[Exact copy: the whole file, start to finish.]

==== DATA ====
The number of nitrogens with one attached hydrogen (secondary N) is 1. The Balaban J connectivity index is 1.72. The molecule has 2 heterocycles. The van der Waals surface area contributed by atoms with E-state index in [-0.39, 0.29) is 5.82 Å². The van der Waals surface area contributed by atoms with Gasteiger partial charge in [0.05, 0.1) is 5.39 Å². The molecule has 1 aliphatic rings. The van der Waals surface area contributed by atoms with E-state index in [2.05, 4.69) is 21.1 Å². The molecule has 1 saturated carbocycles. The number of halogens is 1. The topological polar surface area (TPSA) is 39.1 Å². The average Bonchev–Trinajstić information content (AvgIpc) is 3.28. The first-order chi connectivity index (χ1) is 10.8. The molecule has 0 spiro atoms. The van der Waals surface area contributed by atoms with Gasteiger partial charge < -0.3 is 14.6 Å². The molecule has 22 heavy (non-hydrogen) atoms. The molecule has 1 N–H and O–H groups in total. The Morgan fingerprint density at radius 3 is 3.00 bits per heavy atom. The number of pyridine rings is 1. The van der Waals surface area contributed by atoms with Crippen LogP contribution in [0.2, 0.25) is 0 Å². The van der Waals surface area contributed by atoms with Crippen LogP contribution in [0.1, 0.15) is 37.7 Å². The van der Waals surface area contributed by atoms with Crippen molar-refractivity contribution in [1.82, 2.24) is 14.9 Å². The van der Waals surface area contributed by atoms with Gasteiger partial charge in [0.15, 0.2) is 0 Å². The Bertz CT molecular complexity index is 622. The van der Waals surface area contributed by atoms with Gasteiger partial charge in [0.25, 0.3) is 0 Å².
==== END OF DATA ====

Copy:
The number of nitrogens with one attached hydrogen (secondary N) is 1. The Balaban J connectivity index is 1.72. The molecule has 2 heterocycles. The van der Waals surface area contributed by atoms with E-state index in [-0.39, 0.29) is 5.82 Å². The van der Waals surface area contributed by atoms with Gasteiger partial charge in [0.05, 0.1) is 5.39 Å². The molecule has 1 aliphatic rings. The van der Waals surface area contributed by atoms with E-state index in [2.05, 4.69) is 21.1 Å². The molecule has 1 saturated carbocycles. The number of halogens is 1. The topological polar surface area (TPSA) is 39.1 Å². The average Bonchev–Trinajstić information content (AvgIpc) is 3.28. The first-order chi connectivity index (χ1) is 10.8. The molecule has 0 spiro atoms. The van der Waals surface area contributed by atoms with Gasteiger partial charge < -0.3 is 14.6 Å². The molecule has 22 heavy (non-hydrogen) atoms. The molecule has 1 N–H and O–H groups in total. The Morgan fingerprint density at radius 3 is 3.00 bits per heavy atom. The number of pyridine rings is 1. The van der Waals surface area contributed by atoms with Crippen LogP contribution in [0.2, 0.25) is 0 Å². The van der Waals surface area contributed by atoms with Crippen LogP contribution in [0.1, 0.15) is 37.7 Å². The van der Waals surface area contributed by atoms with Crippen molar-refractivity contribution in [1.82, 2.24) is 14.9 Å². The van der Waals surface area contributed by atoms with Gasteiger partial charge in [0.15, 0.2) is 0 Å². The Bertz CT molecular complexity index is 622. The van der Waals surface area contributed by atoms with Gasteiger partial charge in [0.25, 0.3) is 0 Å².